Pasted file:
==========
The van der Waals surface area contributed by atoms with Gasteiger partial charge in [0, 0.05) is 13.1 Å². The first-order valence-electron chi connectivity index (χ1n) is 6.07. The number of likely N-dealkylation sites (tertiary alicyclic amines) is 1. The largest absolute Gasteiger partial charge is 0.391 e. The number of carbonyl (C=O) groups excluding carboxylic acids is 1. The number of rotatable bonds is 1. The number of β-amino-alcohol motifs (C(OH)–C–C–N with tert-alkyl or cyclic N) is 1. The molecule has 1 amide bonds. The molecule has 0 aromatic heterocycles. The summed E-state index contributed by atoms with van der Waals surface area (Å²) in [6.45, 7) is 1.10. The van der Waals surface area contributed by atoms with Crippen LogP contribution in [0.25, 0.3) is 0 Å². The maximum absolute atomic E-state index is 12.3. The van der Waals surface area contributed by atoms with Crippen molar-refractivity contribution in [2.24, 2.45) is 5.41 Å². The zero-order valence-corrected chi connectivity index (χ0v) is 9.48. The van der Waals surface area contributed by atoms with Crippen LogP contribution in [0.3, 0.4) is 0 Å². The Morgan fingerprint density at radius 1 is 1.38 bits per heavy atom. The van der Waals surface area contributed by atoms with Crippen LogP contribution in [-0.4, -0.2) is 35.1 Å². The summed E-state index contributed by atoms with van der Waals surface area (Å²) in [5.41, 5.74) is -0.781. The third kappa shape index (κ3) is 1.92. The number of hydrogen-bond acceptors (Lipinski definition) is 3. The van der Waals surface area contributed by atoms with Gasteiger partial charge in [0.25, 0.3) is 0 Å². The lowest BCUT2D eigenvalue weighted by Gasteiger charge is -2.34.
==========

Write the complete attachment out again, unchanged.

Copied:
The van der Waals surface area contributed by atoms with Gasteiger partial charge in [0, 0.05) is 13.1 Å². The first-order valence-electron chi connectivity index (χ1n) is 6.07. The number of likely N-dealkylation sites (tertiary alicyclic amines) is 1. The largest absolute Gasteiger partial charge is 0.391 e. The number of carbonyl (C=O) groups excluding carboxylic acids is 1. The number of rotatable bonds is 1. The number of β-amino-alcohol motifs (C(OH)–C–C–N with tert-alkyl or cyclic N) is 1. The molecule has 1 amide bonds. The molecule has 0 aromatic heterocycles. The summed E-state index contributed by atoms with van der Waals surface area (Å²) in [6.45, 7) is 1.10. The van der Waals surface area contributed by atoms with Crippen LogP contribution in [0.25, 0.3) is 0 Å². The maximum absolute atomic E-state index is 12.3. The van der Waals surface area contributed by atoms with Crippen molar-refractivity contribution in [2.24, 2.45) is 5.41 Å². The zero-order valence-corrected chi connectivity index (χ0v) is 9.48. The van der Waals surface area contributed by atoms with Crippen LogP contribution in [0.3, 0.4) is 0 Å². The Morgan fingerprint density at radius 1 is 1.38 bits per heavy atom. The van der Waals surface area contributed by atoms with Crippen LogP contribution in [-0.4, -0.2) is 35.1 Å². The summed E-state index contributed by atoms with van der Waals surface area (Å²) in [5.41, 5.74) is -0.781. The third kappa shape index (κ3) is 1.92. The number of hydrogen-bond acceptors (Lipinski definition) is 3. The van der Waals surface area contributed by atoms with Gasteiger partial charge in [0.25, 0.3) is 0 Å². The lowest BCUT2D eigenvalue weighted by Gasteiger charge is -2.34.